Wednesday 27 November 2019

Get a Deal - Not a Steal - This Black Friday

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Written by Stuart Peck

Cyber attacks on Black Friday and Cyber Monday are becoming increasingly common; it’s the one time of the year where cyber criminals really do follow the money. With the increased focus on grabbing an amazing deal, it’s easy to get caught up in the bargain hunting without realising the risks.

Shoppers in the UK spent £1.4 billion on Black Friday last year and this is only expected to increase in 2019; with such a large influx of online transactions comes an increased attack surface, and cyber criminals will be banking on weaknesses in our online security. However, this article discusses the top 3 things you can do protect yourself and shop safely online.

1) Gone Phishing

Phishing remains a highly effective way for a cyber criminal to target both companies and consumers, with credential stealing and malware delivery being the most common objectives.

During Black Friday, however, what might look suspicious on any other day may get lost amongst the legitimate deals - it is always tempting in the spirit of bargain hunting to go for that one offer that seems too good to be true – and it’s that split-second decision that could lead to a compromise of your machine or an attacker gaining access to your credentials and other sensitive information.

Phishing In Practice: A Real Life Example

Cyber criminals will use social engineering techniques which rely on distraction, fear, and urgency, and during this time it is vital that we all be mindful of failed package delivery emails, offers too good to be true, fake shipping invoices, and the like. Avoid clicking links and opening attachments unless you are explicitly expecting them. The reality is that phishing increases dramatically before and during Black Friday and Cyber Monday, so be extra vigilant.

Top tip: create login bookmarks of all the shopping sites you may use over Black Friday and Cyber Monday, and use these instead of gambling by clicking links in emails, or use a password manager such as 1Password, Keeper, etc.

2) Reusing Passwords Online

Cyber criminals are constantly exploiting weaknesses in passwords for online accounts - in a lot of cases, passwords which we think are secret, are not. There are over 11 billion leaked or stolen credentials available to attackers for a small fee, or in most cases, free.

These are all from hacks (and leaks), from third party social media, ecommerce, dating, business applications, etc. The usernames and passwords are collected and usually dumped online at some point after a breach. And, given that the average person has over 24 online accounts, it’s very taxing trying to create a unique password for each one, meaning that most people reuse a variant of a password they like. You can check your own exposure of where your passwords might be exposed by using

Combine this with the amount of passwords that are harvested by attackers, it’s highly likely the password you are currently using for your email, Amazon, or social media is in one of these dumps.
The best way to combat this is to use a password manager which will help you generate a strong, random and unique password for each of your online accounts, only requiring you to remember one password - the master password for the password manager. There are plenty of good password managers; offline is the most secure but also least user friendly, online is the least secure option, but more secure than reusing the same password across sites.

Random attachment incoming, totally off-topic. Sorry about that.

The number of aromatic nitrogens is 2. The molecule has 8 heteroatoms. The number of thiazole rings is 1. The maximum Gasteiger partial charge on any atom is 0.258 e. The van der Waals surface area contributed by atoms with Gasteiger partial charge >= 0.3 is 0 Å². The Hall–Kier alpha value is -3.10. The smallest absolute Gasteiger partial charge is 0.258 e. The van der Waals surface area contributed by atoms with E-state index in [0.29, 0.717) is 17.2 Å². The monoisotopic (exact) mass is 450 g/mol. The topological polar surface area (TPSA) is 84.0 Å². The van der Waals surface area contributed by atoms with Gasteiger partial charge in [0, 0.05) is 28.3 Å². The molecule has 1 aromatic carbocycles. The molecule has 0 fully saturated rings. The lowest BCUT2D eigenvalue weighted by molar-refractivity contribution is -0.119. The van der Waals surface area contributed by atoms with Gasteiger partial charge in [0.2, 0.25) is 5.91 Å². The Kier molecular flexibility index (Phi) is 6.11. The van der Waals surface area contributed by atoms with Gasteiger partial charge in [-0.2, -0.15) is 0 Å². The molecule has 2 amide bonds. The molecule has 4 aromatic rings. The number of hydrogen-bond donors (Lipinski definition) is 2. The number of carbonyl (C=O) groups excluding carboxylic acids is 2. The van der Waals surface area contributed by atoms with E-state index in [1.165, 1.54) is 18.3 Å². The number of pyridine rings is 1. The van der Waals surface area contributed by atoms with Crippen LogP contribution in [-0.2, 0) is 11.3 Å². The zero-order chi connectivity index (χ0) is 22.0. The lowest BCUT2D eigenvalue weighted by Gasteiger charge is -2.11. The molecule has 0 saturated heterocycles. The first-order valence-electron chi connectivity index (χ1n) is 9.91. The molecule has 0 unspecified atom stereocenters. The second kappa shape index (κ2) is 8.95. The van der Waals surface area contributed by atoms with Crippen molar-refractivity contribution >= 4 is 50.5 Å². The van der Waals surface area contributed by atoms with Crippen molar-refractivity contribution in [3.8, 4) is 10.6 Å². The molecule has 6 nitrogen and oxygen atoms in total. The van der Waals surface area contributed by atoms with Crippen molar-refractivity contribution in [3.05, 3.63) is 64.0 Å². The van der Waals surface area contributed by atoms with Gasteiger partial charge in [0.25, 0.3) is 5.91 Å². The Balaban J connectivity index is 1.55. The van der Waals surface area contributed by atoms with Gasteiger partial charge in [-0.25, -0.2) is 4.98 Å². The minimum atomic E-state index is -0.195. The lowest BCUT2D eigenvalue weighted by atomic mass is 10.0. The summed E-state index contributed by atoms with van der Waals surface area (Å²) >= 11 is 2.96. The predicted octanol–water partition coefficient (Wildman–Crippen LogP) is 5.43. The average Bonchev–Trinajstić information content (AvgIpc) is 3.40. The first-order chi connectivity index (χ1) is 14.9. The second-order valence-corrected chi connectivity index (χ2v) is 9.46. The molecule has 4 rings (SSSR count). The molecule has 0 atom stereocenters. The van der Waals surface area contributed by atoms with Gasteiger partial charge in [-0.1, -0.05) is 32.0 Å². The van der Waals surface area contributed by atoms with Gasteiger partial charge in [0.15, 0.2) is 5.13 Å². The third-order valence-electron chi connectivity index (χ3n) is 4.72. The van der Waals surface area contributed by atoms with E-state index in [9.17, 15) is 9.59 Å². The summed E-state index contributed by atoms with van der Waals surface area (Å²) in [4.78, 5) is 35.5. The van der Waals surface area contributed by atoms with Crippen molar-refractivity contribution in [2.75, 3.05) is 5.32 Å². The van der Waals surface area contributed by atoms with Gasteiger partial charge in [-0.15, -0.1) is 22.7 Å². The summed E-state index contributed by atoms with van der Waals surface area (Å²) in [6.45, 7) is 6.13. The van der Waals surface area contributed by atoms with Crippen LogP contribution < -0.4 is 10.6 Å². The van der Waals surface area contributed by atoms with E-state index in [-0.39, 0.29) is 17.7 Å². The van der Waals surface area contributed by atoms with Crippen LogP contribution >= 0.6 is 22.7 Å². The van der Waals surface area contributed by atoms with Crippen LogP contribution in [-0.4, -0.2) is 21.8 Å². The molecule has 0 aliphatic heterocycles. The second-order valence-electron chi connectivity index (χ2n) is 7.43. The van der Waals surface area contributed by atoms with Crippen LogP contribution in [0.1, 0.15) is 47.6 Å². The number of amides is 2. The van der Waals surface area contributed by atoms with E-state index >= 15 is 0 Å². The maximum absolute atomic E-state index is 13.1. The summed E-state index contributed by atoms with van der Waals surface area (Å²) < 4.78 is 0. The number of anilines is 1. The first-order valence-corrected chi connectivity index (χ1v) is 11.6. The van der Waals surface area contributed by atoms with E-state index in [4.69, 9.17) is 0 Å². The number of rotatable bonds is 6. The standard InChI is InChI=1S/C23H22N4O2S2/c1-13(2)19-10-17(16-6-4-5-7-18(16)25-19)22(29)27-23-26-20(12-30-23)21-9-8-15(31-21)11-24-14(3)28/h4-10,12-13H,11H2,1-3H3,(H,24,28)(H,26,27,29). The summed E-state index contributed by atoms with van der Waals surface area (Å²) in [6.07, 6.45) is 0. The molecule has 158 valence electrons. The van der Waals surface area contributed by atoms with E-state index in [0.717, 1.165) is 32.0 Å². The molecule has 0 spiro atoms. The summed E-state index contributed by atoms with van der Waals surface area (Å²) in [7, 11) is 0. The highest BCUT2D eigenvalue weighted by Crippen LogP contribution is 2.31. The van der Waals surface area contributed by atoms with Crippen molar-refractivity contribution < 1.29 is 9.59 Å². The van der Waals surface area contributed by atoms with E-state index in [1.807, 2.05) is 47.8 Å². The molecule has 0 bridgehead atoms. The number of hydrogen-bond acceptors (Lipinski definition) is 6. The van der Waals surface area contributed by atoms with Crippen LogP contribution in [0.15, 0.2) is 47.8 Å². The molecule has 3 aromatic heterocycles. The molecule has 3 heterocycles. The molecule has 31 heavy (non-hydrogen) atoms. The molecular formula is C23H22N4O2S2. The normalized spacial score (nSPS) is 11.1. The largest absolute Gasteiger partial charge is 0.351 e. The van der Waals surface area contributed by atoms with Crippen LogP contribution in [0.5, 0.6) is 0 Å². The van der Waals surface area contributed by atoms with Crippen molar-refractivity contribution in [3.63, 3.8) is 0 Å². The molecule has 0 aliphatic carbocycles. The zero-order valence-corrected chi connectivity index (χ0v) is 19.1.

It is also vital that you protect online accounts further by using multi factor authentication (MFA). This is usually a random code that either gets generated through a mobile app (Google Authenticator or Microsoft Authenticator), or via a code sent to your mobile, which is required on top of a username and password combination.

This will prevent attackers from logging into your accounts even if they know your password, as they need the token generated by MFA. This is another layer of security and will make it harder - not impossible - for a determined attacker. There is an increased trend of attackers phishing for MFA tokens, especially for email accounts, so be mindful and refer to point one about clicking links.

3) Safe Browsing Habits

There will be plenty of adverts and offers on the sites you visit over the next few days; most of these will be legitimate, however, the risks of visiting a bogus site are heightened, so being mindful of this is key. Attackers will push out malicious adverts over legitimate channels in the hope of landing unsuspecting bargain hunters, either to steal credentials or to deliver malware to steal sensitive information or credit card details.

The safest way to prevent this is to use the legitimate mobile apps for online retailers, rather than running the risk of hitting a phishing site. If this is not an option, then avoid the temptation of clicking on adverts over this period or, better yet, block them altogether. For Black Friday and Cyber Monday use the Brave browser for your online shopping, which focuses on protecting your privacy by blocking cookie trackers and adverts, and potential unwanted content.

Finally, check the site you are on; a website can still be a fake website if it has a padlock and/or ‘https’ in the address bar. These simply mean data is encrypted when transferred over the internet, not that the website itself is trustworthy. Check the address, keep your eye out for anything unusual and, if in doubt, don’t enter any information and leave the site.


In summary, if you rely on the principles of Verify First then Trust, then many social engineering attacks can be prevented. Like the old saying - if it’s too good to be true then it probably is, but with a sting in the tail.